Telstra Health's managing director, Shane Solomon, said this would make it easier for patients to keep up to date with upcoming screenings through mail and potentially mobile text messages, and would overcome duplication when people changed doctors or moved interstate.
The Department of Health released a statement on Thursday to assuage privacy concerns, saying federal laws would ensure that "the data included in the register (will) continue to be owned by the Commonwealth and cannot be used for any other purpose".
Mr Solomon said Telstra would not charge for access to data and denied that it could be used to help develop the company's products.
The company said in a statement that people would be allowed to access their own records online, and that their GPs would need consent to do so.
Yet consumer health groups warned more information was needed about how the contract protected patient records from commercial gain.
Alison Verhoeven, chief executive officer of the Australian Healthcare and Hospitals Association said that while the register could increase the number of people screened for cancer, it was unknown who would control access to the data and publish public reports.
Ms Verhoeven said she was concerned that  "a proliferation of private organisations could be housing data many of us hold dear in a commercial environment over which there is very little control and capacity to contribute to."
More here:
and here:
Thursday, 26th May 2016 at 11:15 am

Telstra Health Wins Multi-Million-Dollar Contract Over NFPs

Telecommunications giant Telstra has been chosen over Not for Profits to be awarded a multi-million-dollar contract to manage a new National Cancer Screening Register (NCSR) in a move some members of the public have called “privatisation by stealth”.
The contract, which has reportedly been allocated $178.3 million over five years, is expected to be announced by Health Minister Sussan Ley on Thursday.
The controversial move – which follows a public tender call which closed on 8 October 2015 –  will see sensitive medical records placed under corporate management and signals an end to the current state-based registers for cervical cancer screening programs and the national bowel cancer screening register.
Previously the responsibility of compiling and maintaining the registers had fallen to state-based Not for Profit organisations, including the Victorian Cytology Service which was overlooked for the national contract in favour of Telstra, despite its experience in the field.
Fairfax Media has reported that Telstra Health has approached VCS for access to its expertise, staff, and other resources.
VCS Associate Professor Marion Saville said they were disappointed with the decision.
“We can confirm that VCS was shortlisted for the NCSR. We are of course very disappointed in the outcome of the tender process considering our longstanding expertise in operating successful cancer screening registers,” Saville said.
“As an organisation we will continue to work constructively towards the goal of protecting Australians from the impact of cancer through screening.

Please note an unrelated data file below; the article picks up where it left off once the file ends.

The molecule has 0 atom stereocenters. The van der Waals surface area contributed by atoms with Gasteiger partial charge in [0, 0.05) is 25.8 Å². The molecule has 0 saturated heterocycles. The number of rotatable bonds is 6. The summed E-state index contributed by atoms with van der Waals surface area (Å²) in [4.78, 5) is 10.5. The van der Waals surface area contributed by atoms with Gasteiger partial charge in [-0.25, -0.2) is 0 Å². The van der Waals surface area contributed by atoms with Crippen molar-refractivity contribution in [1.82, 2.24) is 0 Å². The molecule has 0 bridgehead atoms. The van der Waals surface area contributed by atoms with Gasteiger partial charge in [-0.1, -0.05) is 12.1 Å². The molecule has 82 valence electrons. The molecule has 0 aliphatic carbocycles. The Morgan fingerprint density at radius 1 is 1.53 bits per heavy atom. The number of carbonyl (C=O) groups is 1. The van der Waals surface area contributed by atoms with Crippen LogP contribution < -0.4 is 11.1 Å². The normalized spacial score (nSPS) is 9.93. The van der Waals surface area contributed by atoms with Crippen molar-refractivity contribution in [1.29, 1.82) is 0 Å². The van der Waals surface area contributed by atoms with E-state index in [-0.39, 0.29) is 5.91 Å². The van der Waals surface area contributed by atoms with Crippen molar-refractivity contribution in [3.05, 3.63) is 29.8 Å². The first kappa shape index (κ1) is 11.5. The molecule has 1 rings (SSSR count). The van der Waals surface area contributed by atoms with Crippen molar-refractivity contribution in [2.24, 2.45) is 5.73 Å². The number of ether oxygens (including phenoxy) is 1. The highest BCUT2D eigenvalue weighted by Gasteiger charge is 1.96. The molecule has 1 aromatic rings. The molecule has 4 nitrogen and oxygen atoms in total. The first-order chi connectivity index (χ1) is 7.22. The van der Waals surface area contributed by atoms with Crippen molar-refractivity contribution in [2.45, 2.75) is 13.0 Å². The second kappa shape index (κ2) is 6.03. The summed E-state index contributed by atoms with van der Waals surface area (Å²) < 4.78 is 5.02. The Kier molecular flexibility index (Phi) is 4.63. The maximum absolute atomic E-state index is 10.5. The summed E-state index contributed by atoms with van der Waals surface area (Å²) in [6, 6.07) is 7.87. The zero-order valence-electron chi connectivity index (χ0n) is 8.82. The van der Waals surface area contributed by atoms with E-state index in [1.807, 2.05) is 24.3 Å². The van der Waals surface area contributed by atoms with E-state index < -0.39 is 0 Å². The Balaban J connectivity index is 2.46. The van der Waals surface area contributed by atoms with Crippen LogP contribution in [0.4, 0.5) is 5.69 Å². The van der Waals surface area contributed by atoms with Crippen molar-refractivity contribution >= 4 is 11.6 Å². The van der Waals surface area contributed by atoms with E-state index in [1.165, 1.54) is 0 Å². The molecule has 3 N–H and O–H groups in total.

More here:
It seems to me that all these complaints are either sour grapes from organisations that missed out on the work or are from individuals who have not realised that there are clear plans in place to protect personal information and that already their myHR information is probably in the hands of commercial for-profit contractors such as Accenture.
With the protections outlined in the press release it seems to me all this is hysterical over-reaction from individuals who don’t understand how careful and risk averse the DoH is! The system is being developed by people who already operate patient registries and are fully aware of the sensitivity of the information and the risks to their reputation (and their clients) if something goes wrong. Additionally the whole program is being led by and academic cancer clinician who knows both the risks and the benefits of what is being done.
Of course, virtually all your private information is already controlled by people in the private sector such as GPs, Google, Banks and so it goes on. As our Reserve Bank Governor said recently I reckon people should possibly ‘chill out’.
Let’s just wait till be see what emerges before becoming anxious and concerned!


Bernard Robertson-Dunn said...


I agree with you, except for one small phrase:

"... it seems to me all this is hysterical over-reaction from individuals who don’t understand how careful and risk averse the DoH is!"

I think "how careful and risk averse parts of the DoH are" is more appropriate. The register integration is being undertaken by the Population Health Division, not the eHealth group.

I've seen reports that patients will be able to log on and see their register record. I'm not sure that's a good idea - going through their GP and not attaching the system to the internet would make things simpler and safer.

Anonymous said...

"Election 2016: Telstra wins contract to manage your health records"

"Fairfax Media has been told Telstra Health had since made overtures to Victoria Cytology Service for access to its expertise, staff, and other resources to enable it to get the new national register up and running by May 1, 2017."